The GPS Effect
Do you rely on your satnav (GPS) to get everywhere? Do you even use it to navigate to familiar places? If so, perhaps you might want to consider using it less.
It turns out that using your satnav is an easy way to lull ourselves into a false sense of security and lose our sense of direction—too much use of the satnav actually makes it harder for us to create spatial maps. Even worse, some researchers believe that if we don’t use our spatial abilities regularly, it could lead to a higher risk of early-onset dementia. The researchers suggest that we use our satnav only when we don’t know the route, and use it more as a tool than a crutch.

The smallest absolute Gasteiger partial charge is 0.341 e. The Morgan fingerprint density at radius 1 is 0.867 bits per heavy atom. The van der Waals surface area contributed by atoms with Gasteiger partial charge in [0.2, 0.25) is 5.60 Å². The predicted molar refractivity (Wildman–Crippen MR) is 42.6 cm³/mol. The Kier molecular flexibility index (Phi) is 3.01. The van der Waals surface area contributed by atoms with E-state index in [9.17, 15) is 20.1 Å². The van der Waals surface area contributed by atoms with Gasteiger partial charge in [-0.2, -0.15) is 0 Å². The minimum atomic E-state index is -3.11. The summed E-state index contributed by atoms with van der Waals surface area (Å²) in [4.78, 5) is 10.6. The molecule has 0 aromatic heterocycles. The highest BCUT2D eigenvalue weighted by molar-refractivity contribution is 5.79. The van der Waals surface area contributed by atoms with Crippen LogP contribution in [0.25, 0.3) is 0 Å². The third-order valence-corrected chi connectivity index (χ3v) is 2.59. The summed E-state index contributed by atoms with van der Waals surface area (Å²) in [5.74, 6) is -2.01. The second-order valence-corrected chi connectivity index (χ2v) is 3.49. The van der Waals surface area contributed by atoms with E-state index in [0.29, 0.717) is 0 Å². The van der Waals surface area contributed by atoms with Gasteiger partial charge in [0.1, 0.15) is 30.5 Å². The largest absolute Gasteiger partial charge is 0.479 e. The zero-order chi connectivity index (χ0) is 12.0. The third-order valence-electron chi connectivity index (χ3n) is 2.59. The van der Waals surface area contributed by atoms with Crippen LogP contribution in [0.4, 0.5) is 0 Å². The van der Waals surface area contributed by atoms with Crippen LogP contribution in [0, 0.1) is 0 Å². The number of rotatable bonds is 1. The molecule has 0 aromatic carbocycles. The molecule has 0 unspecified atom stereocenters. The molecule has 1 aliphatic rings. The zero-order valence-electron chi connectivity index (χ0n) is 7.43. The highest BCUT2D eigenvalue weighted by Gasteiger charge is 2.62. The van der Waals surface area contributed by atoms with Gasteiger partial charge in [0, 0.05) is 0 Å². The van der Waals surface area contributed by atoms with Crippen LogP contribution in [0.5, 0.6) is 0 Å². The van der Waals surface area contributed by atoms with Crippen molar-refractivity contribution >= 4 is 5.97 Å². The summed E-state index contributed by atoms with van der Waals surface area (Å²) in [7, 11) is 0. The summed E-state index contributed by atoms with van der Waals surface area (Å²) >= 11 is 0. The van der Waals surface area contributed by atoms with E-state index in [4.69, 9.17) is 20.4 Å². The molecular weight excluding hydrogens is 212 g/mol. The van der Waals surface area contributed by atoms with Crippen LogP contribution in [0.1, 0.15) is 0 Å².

On a more positive note, it turns out that constantly using our spatial abilities makes our brains stronger. London cabbies have to go through an extremely rigorous process to learn their routes, which only cover a 9.5-kilometer (6 mi) radius but include 25,000 streets with 320 separate routes and about 20,000 different points of interest. Researchers studying London cabbies found that not only seasoned veterans but also those who had only just taken the training had an increase in grey matter in the brain. Scientists believe the more important implication of this study is that it shows the human brain is extremely good at adapting well into adulthood.